Tobit 4, 5-11 & Matthew 6, 19-24


May I speak in the name of the Living God……..


I have always been intrigued by Saints and the lives of the Saints. The Saints can be a great source of inspiration to us and, of course Christians throughout the ages have developed ways of living based around the example of particular saints: Benedict, Ignatius (founder of the Jesuits), Augustine, Dominic, and Francis of Assisi, whose feast day is today, are some of the most obvious examples. The Rule of Benedict is of particular importance to me – I am a member of the Order of Saint Benedict. I could think of an awful lot to say about some of the saints just mentioned; but St. Laurence, not really. There just isn’t that much information about him. In saintly terms he is a bit of a nobody.


But, this is the important point: nobodies can and often do change the world around them. Nobody’s often shape the Church, leaving nothing behind but their good name. The gospels also include many obscure nobodies who had an important part to play in the unfolding of our Christian story, who had names worthy of mention, but whose specific ‘leadership role’ is shrouded in mystery. Think of Joanna and Suzanne who supported Jesus’ ministry or St. Matthew, who is remembered simply because he dared to obey Jesus’ command to ‘follow me.’


St. Laurence, like Matthew dared simply to follow Jesus. And, he appears to have taken Jesus’ pronouncements at face value. History records Laurence was a deacon, not an apostle, or a priest. The ministry of the deacon is one of service and didn’t Jesus say that ‘he came to serve and not be served?’ Laurence was above all a servant of the Lord and, the gospel.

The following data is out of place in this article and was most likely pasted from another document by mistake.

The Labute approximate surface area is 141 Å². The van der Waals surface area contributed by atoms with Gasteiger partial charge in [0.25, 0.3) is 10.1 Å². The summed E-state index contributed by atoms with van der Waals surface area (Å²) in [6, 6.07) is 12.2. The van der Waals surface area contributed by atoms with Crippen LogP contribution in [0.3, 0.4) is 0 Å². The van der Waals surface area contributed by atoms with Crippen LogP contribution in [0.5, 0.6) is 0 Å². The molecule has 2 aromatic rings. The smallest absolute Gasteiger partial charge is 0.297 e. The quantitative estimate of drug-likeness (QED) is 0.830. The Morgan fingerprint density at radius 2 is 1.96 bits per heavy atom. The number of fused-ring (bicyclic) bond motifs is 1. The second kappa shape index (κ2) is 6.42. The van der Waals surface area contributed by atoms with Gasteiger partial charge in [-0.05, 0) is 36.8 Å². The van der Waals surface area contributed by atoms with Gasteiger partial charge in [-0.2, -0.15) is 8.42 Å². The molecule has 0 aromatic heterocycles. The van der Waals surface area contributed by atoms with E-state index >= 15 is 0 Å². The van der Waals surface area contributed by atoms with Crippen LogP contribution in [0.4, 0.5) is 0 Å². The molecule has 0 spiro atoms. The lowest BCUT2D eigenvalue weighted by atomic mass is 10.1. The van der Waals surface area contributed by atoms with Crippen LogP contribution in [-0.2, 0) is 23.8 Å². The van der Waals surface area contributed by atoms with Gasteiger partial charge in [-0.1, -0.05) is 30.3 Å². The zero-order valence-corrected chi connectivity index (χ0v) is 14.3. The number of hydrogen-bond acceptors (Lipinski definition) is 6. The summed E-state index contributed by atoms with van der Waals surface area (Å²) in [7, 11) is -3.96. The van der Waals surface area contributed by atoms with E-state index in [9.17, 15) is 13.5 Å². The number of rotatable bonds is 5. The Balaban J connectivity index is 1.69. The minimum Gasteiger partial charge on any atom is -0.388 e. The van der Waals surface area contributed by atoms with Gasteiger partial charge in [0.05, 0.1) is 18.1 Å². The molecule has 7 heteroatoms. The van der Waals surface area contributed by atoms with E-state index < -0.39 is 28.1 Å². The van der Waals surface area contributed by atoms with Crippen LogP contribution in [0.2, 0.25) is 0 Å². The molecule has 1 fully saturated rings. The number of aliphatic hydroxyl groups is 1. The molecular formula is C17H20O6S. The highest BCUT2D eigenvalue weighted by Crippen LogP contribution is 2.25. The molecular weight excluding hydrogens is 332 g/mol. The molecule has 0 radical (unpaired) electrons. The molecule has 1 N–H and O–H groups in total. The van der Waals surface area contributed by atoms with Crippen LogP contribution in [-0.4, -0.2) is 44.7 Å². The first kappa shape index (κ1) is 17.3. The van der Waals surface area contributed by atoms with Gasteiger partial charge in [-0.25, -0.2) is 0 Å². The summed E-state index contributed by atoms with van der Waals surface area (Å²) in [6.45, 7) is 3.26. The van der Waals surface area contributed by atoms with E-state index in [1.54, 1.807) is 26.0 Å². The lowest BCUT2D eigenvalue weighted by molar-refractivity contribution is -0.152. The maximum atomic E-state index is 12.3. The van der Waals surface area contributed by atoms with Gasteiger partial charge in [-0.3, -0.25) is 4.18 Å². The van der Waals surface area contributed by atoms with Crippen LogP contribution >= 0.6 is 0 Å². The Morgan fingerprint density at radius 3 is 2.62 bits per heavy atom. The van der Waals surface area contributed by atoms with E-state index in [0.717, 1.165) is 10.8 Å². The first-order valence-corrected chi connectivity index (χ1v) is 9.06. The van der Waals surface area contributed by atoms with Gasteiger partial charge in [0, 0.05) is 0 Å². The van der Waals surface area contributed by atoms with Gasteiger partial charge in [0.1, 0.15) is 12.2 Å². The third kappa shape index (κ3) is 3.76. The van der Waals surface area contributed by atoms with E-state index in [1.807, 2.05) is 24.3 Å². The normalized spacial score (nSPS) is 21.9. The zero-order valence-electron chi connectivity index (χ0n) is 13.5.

Jesus’ compassion was universal and, Laurence, like St Francis of Assisi, cared particularly for the poor, the needy and the outcast. Such care cost Laurence his mortal life. History records that Laurence was commanded by his inquisitors to bring before them the treasures of the Church and, he did. He assembled the poor and is reputed to have said: ‘See these are the treasures of the Church.’


Laurence had a wonderful ability to get to the core challenge of the gospel, he took to heart Jesus’ teaching that ‘no one can serve to masters, for a slave will either hate the one and love the other, or be devoted to one and despise the other. You cannot serve God and wealth.’ His acceptance of the gospel as a rule of life cost him his life. But, the irony is that it didn’t because as Tobit reminds us, ‘almsgiving (loving service, righteous living) delivers from death and keeps you going into darkness.’  


Even though we know very little about St. Laurence, the little that we do know must surely inspire and challenge us. So here our three challenges that we must accept if we are to honour his memory, in this town, at this point in time:


  • Are we prepared to embrace a life of service? And, this is a very personal challenge to me, as well as to you, for I need to remember each and every day, that before I was ordained priest I was ordained deacon.
  • Do we see the poor as the ‘treasure of the church?’ And, if we do what does this mean in terms of mission and evangelism?
  • What is the orientation of our hearts? Is our love directed towards Jesus, who emptied himself of all but love, or towards things and possessions?


I would like to suggest that as a community we might like to explore afresh what it means to honour and be inspired by St. Laurence and his spirituality. Will you come with me on that journey? Amen.


Rev. Andrew Lightbown 4th October 2015